RUTH THOMAS TODD
“Untitled’, 1954 | 40x28 - oil on canvas
Ruth Todd’s dynamic composition relies on the force of forms and color to create a sense of swirling motion on the static canvas. It appears as if the colors are chasing each other into a center vortex, where black and white meet. The small passages of red also lead the viewer’s eye in a circular pattern. The large scale of the canvas adds to its importance as an object not to be overlooked.
“Art today is not just an expression of Beauty alone, it is an extension of one’s self. It is a fundamental form of human symbolism. My search for Beauty and Truth in Art is in the mind – as well as in the knot in the weathered wood or the knot-hole itself…” –Ruth Todd
Born in 1909 in North Carolina, Ruth Todd, nee Thomas, started painting when she was 10 years old. She evolved into an inventive, Colorado Modernist artist who created abstract paintings using wood chips, sawdust, paint rags, sand, and pebbles. By the late 1950s and early 1960s, Todd was at the forefront of the Colorado avant-garde, shattering the classic perceptions of a woman artist. Developing many styles throughout her long career, Todd garnered high praise from Denver’s artistic community, as well as gaining national attention.
After high school, Ruth Todd attended Anderson College in South Carolina for two years (c.1928-1929), receiving a Certificate of Proficiency in Typewriting in May of 1929. In 1932, she attended the University of Miami for a year, where she met her future husband, Littleton Todd. She moved to New York City in 1933 to model, but her career was cut short when she became ill with Tuberculosis. While in New York, she also attended classes at the Art Students’ League. She moved to Miami and married Littleton in 1934. By 1937, however, her Tuberculosis had progressed and in May 11, 1937 she noted, “I left for [a] New Mexico Sanatorium in Albuquerque on a stretcher—I was bed fast for 2-1/2 years.” Littleton Todd was drafted into the army c.1943 due to World War II and was stationed overseas. Ruth remained in New Mexico until he was discharged in 1945.
In 1946, Ruth and Littleton moved to Colorado due to Ruth’s continuing ill health, resulting in another two and half years of convalescence at Swedish National Sanatorium. After years of Tuberculosis complications, she was finally cured. In 1953 she briefly studied at the Colorado Springs Fine Arts Center under the tutelage of renowned Abstract Expressionist Robert Motherwell. Also in 1953, Todd traveled to Europe to study art and to paint. Meanwhile, Mr. Todd opened a design studio in Denver where he manufactured and sold modern furniture. It was in his wood shop that Mrs. Todd would obtain much of the materials for her abstract works.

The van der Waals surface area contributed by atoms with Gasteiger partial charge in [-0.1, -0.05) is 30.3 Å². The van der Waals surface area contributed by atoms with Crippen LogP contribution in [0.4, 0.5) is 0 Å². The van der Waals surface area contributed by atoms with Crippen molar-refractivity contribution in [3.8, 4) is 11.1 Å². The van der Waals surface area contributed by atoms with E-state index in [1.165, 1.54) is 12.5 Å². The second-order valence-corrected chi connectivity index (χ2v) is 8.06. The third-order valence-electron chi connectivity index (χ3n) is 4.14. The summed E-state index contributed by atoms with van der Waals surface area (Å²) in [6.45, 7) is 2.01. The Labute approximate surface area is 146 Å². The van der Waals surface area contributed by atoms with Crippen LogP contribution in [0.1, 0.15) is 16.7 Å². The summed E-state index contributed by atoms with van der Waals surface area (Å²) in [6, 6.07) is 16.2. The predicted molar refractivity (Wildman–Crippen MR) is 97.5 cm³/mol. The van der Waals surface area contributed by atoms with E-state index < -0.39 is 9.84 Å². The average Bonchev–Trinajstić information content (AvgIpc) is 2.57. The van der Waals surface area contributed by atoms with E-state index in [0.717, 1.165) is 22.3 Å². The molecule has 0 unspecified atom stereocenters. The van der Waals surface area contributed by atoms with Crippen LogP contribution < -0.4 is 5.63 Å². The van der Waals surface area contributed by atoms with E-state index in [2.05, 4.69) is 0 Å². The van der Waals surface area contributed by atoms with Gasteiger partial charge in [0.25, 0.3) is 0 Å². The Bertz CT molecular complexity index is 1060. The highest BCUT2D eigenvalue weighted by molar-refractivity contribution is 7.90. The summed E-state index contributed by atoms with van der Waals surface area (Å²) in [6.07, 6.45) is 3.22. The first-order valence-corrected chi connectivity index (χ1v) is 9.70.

After her time in Paris, she began to regularly exhibit throughout Colorado. Starting in 1954, she showed at numerous Gilpin County Art Exhibitions, the Denver Art Museum, the Colorado Springs Fine Arts Center, Colorado Women’s College, the University of Colorado, Boulder, the Colorado State Fair, and the Jewish Community Center. Among the Colorado Modernists that she exhibited with were Vance Kirkland, Frank Vavra, Martha Epp, Ardis Sturdy, Roland Detre, Eve Drewelowe, Rita Derjue, Beverly Rosen, Barbara Locketz, Paul K. Smith, and William Sanderson.
In the mid 1950s, Ruth Todd began to focus her attention on experimentation, creating highly textured paintings. Rather than using paintbrushes, easels, and canvas, Todd’s method consisted of mixing oil paints with sawdust and then manipulating the mixture on a vertical piece of Masonite. Todd believed that texture added richness to her work. During this period she often used combinations of black, white, and red.
Around 1957, Todd was entertaining a large group at her home and she was in immediate need of a large coffee table. Remembering an oversized painting she had made—one too large to hang on her wall—she decided to convert it to a table. Mounted on a wood frame, and covered in glass, her guests were so impressed with her ingenuity that she decided to start building coffee tables out of her abstract paintings. She began framing her Masonite pieces, and setting them in wrought-iron tables. She then attached brass legs to the bottoms, creating a utilitarian piece of art. She and her husband opened Occasional Furniture, Inc., located at 3606 E. Colfax Ave., where she designed, built, and sold her tables. In July of 1958, her tables were featured in Habitat magazine, a Brazilian interior-design publication.
In 1959, five of her abstract works were hung in a courtroom at the District Court in Littleton Colorado. District Judge H.H. Harrison removed portraits of Governor Steve McNichols and President Eisenhower because he “didn’t want political implications in his court room.” He therefore opted to hang Ruth Todd’s abstract paintings in spite of the controversy that such paintings might inspire, which they did. Many of the onlookers were not prepared for the avant-garde nature of her work, especially on view in a public building.
Toward the end of the 1960s and into the 70s, Todd used glue and raw linen, along with her sawdust and oil technique, to create abstracted figural works. In the mid 1970s through 1985, she gave up her art career to care for her ailing husband. After Littleton’s death, she began creating highly texture collages using wood, paneling, bark, and weathered elements. She continued to create art until her death in 2006.
Ruth Todd had twelve, one-woman shows, including two in New York City, as well as the International House in Denver, and the University of Colorado, Boulder. She exhibited in over 24 major museums and art galleries, and her art was featured in The Arts, Art News and, The New York Herald Tribune, among others. She is in the permanent collection of Kirkland Museum of Fine and Decorative Art, Denver.
© Alisha Geiwitz